Why I Need to Believe I Can Fully Recover From My Eating Disorder

A lot of people think you can’t fully recover from an eating disorder. That you’ll always be in a state of “recovery” because recovery is a process, not a destination. While I enjoy the sentiments of recovery being a journey, I don’t like the idea of there being no end to my eating disorder.

Where is the hope in saying that you’ll never be recovered?

All throughout treatment and therapy and just recovery in general, we are told to have hope. That things will get better. That the eating disorder’s voice will soften. That meals will become easier. But why can’t we have hope that one day we will not struggle with the eating disorder at all?

It’s a hard process, I know that. But if we truly believe ourselves to be the strong women (and men) we learn that we are in therapy, why do we not believe that we can reach full recovery?

I think part of it relates back to our belief that we aren’t good enough. That’s a common belief of people with eating disorders. Really, it’s a common belief with everyone. We all have this sinking feeling in our stomach that maybe, just maybe, we don’t measure up to what we wish we did.

If we believe we aren’t good enough, we’re going to believe that we don’t have the potential to reach full recovery.

But we do.

We’re strong people. We’re brave people. We’re people who have fought like hell against our own mind. We can recover.

It’s a journey to get to the state of full recovery. It’s not just “I went to treatment for x days/weeks/months and now I’m perfectly fine, yay!”

But I do believe there is an end to the journey one day.

Maybe we’ll still have disordered thoughts every once in a while. I’m not saying that’s OK. Our minds will never be perfect so we’ll always have those thoughts sometimes. But they won’t be as often and loud as they are now.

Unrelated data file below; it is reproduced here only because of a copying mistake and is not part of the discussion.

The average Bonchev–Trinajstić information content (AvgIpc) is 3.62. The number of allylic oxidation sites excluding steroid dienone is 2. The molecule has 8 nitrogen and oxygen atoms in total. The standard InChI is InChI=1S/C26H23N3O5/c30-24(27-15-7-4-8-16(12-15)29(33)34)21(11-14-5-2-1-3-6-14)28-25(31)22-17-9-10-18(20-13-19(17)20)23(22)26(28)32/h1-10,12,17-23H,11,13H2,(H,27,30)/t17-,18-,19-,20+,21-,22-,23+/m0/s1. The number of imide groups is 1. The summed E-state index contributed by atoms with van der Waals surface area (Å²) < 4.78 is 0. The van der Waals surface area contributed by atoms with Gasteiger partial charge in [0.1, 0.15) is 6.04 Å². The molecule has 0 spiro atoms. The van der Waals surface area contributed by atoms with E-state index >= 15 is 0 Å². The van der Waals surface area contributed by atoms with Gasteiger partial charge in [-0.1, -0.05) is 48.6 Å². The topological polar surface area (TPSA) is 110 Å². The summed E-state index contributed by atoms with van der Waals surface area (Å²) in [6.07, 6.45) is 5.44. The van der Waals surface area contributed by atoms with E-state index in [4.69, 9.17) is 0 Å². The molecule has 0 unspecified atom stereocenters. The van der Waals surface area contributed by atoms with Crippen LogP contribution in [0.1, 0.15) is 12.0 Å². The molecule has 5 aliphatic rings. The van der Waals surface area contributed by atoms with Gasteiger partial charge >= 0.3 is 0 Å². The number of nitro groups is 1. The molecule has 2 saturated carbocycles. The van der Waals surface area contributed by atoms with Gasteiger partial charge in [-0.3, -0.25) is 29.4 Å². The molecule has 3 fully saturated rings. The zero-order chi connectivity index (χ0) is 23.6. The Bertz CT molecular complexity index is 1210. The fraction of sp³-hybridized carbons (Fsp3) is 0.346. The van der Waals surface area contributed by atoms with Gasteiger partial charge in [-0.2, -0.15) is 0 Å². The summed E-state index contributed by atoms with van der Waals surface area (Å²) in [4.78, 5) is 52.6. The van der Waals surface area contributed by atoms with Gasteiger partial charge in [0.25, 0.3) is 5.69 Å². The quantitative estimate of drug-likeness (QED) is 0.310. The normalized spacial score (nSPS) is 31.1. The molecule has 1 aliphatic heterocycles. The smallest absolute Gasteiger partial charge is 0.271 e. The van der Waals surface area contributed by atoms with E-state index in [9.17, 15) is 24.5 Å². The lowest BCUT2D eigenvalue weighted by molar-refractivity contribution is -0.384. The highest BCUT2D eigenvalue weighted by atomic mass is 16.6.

I’m excited to one day be so far along in recovery that I no longer have thoughts. To be able to eat a piece of cake without a second thought of the calories or fat content. Heck, to be able to eat a second piece of cake because the first piece was so dang good and having seconds is normal.

If you or someone you know has an eating disorder, call the National Eating Disorders Association helpline: 800-931-2237.

Recovery is great, y’all, but I’m so excited for recoverED.

I know that it’s a long way away. Who knows when I’ll get to that point. But I have hope that one day I will.

I refuse to believe there is no hope for my mental health.

I refuse to believe we will all be 90 years old and struggling to eat breakfast will our grandchildren.

I refuse to believe there is no end to our relationships with our eating disorder.

It’s not always going to be the type of breakup where you “stay friends” and still text each other every once in a while to see how life is.

This is the type of breakup where there was a nasty divorce, but you’re so much happier and you haven’t talked to your ex in years.

That’s what I have hope for.

That one day we’ll be completely free of every voice telling us that we are “fat” or that we shouldn’t eat.

I have this hope for me. For you. For every person struggling with an eating disorder.

There is hope of recovered.

If you or someone you know is struggling with an eating disorder, you can call the National Eating Disorders Association Helpline at 1-800-931-2237.

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